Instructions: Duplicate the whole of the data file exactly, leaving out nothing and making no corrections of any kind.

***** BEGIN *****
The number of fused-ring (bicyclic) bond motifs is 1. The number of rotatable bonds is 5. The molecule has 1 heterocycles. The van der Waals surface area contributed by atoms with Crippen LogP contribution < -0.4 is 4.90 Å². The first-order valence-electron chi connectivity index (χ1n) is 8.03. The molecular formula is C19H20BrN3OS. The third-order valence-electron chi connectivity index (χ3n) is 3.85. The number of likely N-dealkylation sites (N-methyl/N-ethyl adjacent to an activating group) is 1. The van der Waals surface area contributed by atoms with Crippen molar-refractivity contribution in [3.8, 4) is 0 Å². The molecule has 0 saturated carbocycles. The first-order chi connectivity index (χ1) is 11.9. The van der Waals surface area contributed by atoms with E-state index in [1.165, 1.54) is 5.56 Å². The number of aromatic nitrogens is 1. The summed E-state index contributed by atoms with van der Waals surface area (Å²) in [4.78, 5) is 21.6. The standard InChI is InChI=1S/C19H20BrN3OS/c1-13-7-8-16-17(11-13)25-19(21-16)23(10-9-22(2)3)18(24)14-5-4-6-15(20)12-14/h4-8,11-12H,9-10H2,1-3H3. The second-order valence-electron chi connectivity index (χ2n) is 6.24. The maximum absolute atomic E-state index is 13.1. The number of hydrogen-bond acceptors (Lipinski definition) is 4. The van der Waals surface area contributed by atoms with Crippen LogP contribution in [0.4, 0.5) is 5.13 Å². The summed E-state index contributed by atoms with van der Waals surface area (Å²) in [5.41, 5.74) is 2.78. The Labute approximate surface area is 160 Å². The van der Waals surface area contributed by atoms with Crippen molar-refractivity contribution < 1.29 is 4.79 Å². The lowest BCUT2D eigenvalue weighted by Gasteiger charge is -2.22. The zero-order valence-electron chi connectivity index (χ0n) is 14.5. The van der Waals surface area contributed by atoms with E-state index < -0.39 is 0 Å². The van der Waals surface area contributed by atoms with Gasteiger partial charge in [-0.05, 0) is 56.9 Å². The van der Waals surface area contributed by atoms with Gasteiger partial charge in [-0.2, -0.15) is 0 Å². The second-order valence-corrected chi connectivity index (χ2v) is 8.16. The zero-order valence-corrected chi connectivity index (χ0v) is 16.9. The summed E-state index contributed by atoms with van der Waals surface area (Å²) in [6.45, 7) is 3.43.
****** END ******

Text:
The number of fused-ring (bicyclic) bond motifs is 1. The number of rotatable bonds is 5. The molecule has 1 heterocycles. The van der Waals surface area contributed by atoms with Crippen LogP contribution < -0.4 is 4.90 Å². The first-order valence-electron chi connectivity index (χ1n) is 8.03. The molecular formula is C19H20BrN3OS. The third-order valence-electron chi connectivity index (χ3n) is 3.85. The number of likely N-dealkylation sites (N-methyl/N-ethyl adjacent to an activating group) is 1. The van der Waals surface area contributed by atoms with Crippen molar-refractivity contribution in [3.8, 4) is 0 Å². The molecule has 0 saturated carbocycles. The first-order chi connectivity index (χ1) is 11.9. The van der Waals surface area contributed by atoms with E-state index in [1.165, 1.54) is 5.56 Å². The number of aromatic nitrogens is 1. The summed E-state index contributed by atoms with van der Waals surface area (Å²) in [4.78, 5) is 21.6. The standard InChI is InChI=1S/C19H20BrN3OS/c1-13-7-8-16-17(11-13)25-19(21-16)23(10-9-22(2)3)18(24)14-5-4-6-15(20)12-14/h4-8,11-12H,9-10H2,1-3H3. The second-order valence-electron chi connectivity index (χ2n) is 6.24. The maximum absolute atomic E-state index is 13.1. The number of hydrogen-bond acceptors (Lipinski definition) is 4. The van der Waals surface area contributed by atoms with Crippen LogP contribution in [0.4, 0.5) is 5.13 Å². The summed E-state index contributed by atoms with van der Waals surface area (Å²) in [5.41, 5.74) is 2.78. The Labute approximate surface area is 160 Å². The van der Waals surface area contributed by atoms with Crippen molar-refractivity contribution < 1.29 is 4.79 Å². The lowest BCUT2D eigenvalue weighted by Gasteiger charge is -2.22. The zero-order valence-electron chi connectivity index (χ0n) is 14.5. The van der Waals surface area contributed by atoms with E-state index < -0.39 is 0 Å². The van der Waals surface area contributed by atoms with Gasteiger partial charge in [-0.05, 0) is 56.9 Å². The van der Waals surface area contributed by atoms with Gasteiger partial charge in [-0.2, -0.15) is 0 Å². The second-order valence-corrected chi connectivity index (χ2v) is 8.16. The zero-order valence-corrected chi connectivity index (χ0v) is 16.9. The summed E-state index contributed by atoms with van der Waals surface area (Å²) in [6.45, 7) is 3.43.